The Global Polio Eradication Initiative reported 11 new cases of polio in the past week, including four in Somalia and two in Ethiopia. Currently, the highly infectious polio is endemic in only three countries — Afghanistan, Nigeria, and Pakistan — but 'exportation' to non-endemic countries can occur at any time. In fact, with six new cases appearing in non-endemic countries over this week, public health officials fear their struggle to eliminate the virus worldwide could fail.
“The successes achieved through effective and safe vaccines and immunization campaigns, a global partnership, and a global mandate to eradicate polio are continually at risk,” the Bill and Melinda Gates Foundation, a key supporter of the Global Polio Eradication Initiative, notes on its website.
The World Health Assembly established the goal of eradicating polio in 1988, when the disease was endemic in 125 countries. At that time, nearly 350,000 people, mainly children under the age of 5, were becoming paralyzed each year due to polio. Since then, global immunizations reduced the number of polio cases by more than 99 percent while also decreasing the number of endemic countries to three. In 2012, when India was declared polio-free after great struggle, many believed the end of polio was near. Now, though, the hard work accomplished over decades has been placed in jeopardy.
As long as a single case of polio exists anywhere on earth, people remain at risk all over the world. Polio is most often contracted by children under 5, and one in 200 infections leads to irreversible paralysis. Five to 10 percent of those paralyzed die. According to the World Health Organization (WHO), failure to eradicate polio in the last three remaining strongholds — Afghanistan, Nigeria, and Pakistan — could result in as many as 200,000 new cases every year, within 10 years, all over the globe.
Substantial progress has been made in Afghanistan and Nigeria, which, as of Oct. 16, reported one-third and one-half the number of cases, respectively, as compared to 2012.
The majority of cases occur in the Federally Administered Tribal Areas (FATA), a tribal region in northwestern Pakistan. Currently, the situation in North Waziristan, FATA, is the area with the largest number of children being paralyzed by poliovirus in all of Asia. The reason this area is problematic is that previously, in June 2012, the Taliban denounced vaccines as a Western plot to sterilize Muslims. At that time, leaflets distributed on behalf of Mullah Nazir, the leader of FATA, accused health workers who administer anti-polio drops of being U.S. spies, according to The Guardian. International efforts to eliminate the highly infectious disease were questioned.
"On the one hand, they are killing innocent children in drone strikes, while on the other hand they are saving their lives by vaccinating them," the leaflet said, as reported by The Guardian.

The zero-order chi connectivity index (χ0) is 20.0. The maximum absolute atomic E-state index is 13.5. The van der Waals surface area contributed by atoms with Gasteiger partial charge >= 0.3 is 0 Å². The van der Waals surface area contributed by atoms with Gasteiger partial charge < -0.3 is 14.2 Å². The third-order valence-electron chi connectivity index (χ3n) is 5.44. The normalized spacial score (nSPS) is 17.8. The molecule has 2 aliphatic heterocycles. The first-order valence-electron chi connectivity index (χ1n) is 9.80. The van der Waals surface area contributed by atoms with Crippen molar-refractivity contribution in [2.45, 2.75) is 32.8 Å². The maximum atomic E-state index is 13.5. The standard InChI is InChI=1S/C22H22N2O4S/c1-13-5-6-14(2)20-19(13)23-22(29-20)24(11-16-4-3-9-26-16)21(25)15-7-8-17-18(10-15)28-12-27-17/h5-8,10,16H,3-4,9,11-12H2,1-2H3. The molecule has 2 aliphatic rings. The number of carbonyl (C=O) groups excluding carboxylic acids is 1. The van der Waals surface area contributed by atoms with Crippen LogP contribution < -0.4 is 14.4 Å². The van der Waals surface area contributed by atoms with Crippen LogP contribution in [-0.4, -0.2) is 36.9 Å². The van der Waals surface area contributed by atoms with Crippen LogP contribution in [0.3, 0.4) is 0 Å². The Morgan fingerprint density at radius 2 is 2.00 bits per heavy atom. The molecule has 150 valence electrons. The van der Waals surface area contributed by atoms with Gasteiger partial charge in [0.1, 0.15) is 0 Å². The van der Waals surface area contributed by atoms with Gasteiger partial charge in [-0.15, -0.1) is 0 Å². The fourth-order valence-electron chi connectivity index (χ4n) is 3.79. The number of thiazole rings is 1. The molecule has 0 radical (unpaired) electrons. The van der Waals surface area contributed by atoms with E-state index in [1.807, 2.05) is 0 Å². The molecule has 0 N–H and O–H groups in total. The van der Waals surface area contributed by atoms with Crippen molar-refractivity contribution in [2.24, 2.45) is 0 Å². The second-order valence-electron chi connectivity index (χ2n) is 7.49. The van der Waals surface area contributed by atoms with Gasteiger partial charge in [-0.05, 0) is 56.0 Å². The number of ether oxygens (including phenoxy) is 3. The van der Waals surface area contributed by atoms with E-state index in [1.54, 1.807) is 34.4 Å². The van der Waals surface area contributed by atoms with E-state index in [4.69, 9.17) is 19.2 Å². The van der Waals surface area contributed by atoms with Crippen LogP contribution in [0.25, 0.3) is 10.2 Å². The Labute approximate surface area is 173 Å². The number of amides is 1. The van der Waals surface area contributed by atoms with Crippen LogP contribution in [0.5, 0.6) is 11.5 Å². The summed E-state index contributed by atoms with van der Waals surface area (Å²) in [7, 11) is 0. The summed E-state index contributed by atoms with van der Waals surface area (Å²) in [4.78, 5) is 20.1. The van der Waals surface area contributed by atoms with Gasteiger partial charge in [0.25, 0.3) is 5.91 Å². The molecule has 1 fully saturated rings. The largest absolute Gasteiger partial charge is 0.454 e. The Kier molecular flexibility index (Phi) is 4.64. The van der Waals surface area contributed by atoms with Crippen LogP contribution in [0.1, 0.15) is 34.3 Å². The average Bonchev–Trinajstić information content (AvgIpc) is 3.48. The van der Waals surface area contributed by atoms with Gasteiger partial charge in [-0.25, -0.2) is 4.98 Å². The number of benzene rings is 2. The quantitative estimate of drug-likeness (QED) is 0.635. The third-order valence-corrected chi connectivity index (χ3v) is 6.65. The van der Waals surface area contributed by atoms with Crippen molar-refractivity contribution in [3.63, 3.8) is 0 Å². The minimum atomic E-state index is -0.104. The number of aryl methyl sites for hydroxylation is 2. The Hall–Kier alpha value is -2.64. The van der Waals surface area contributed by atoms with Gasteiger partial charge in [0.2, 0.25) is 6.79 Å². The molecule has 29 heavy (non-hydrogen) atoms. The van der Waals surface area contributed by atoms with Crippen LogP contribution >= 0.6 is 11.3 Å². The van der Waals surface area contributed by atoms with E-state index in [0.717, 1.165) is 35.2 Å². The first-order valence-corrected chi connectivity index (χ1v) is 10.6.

The Taliban campaign against innoculation continues to this day. Earlier this month, a Taliban bomb exploded near a polio vaccination team in Peshawar, located in FATA. Two people died in a blast many believe was meant to hit the police assigned to protect the health workers.
"The vaccination teams are still going out, but at risk to their lives," Tariq Bhutta of the Pakistan Paediatric Association told Reuters. "People can come up on motorbikes and shoot them, and they've also started attacking the police put there to protect the vaccination teams."
Spread to Israel?
A simple glance at a chart created by the Global Polio Eradication Initiative for the week of Oct. 16 tells the whole story. Put into words, there are 296 new global cases of polio reported as compared to just 171 last year. Of those, 99 occurred in endemic countries (as compared to 166 cases in endemic countries last year). Meanwhile, 197 cases — as compared to just five cases last year — occurred in non-endemic countries so far this year.
Fears of a spreading virus, then, are justified as evidenced by Israel. In response to the detection of wild poliovirus, a type of naturally occurring polio, in its sewage system, Israel began a vaccination program just last month for all children under the age of 9. This particular strain of the virus had been detected in Israel since February, and had spread, at least in sewage samples, to the West Bank and Gaza Strip. Because of the circulation of the virus over a prolonged period of time, the WHO assessed the risk of international spread from Israel to be ‘high.’
“It is important that all polio-free countries, in particular those with frequent travel and contacts with poliovirus-affected countries and areas, strengthen surveillance for cases of acute flaccid paralysis in order to rapidly detect any new virus importations and to facilitate a rapid response,” the WHO stated in a recent press release.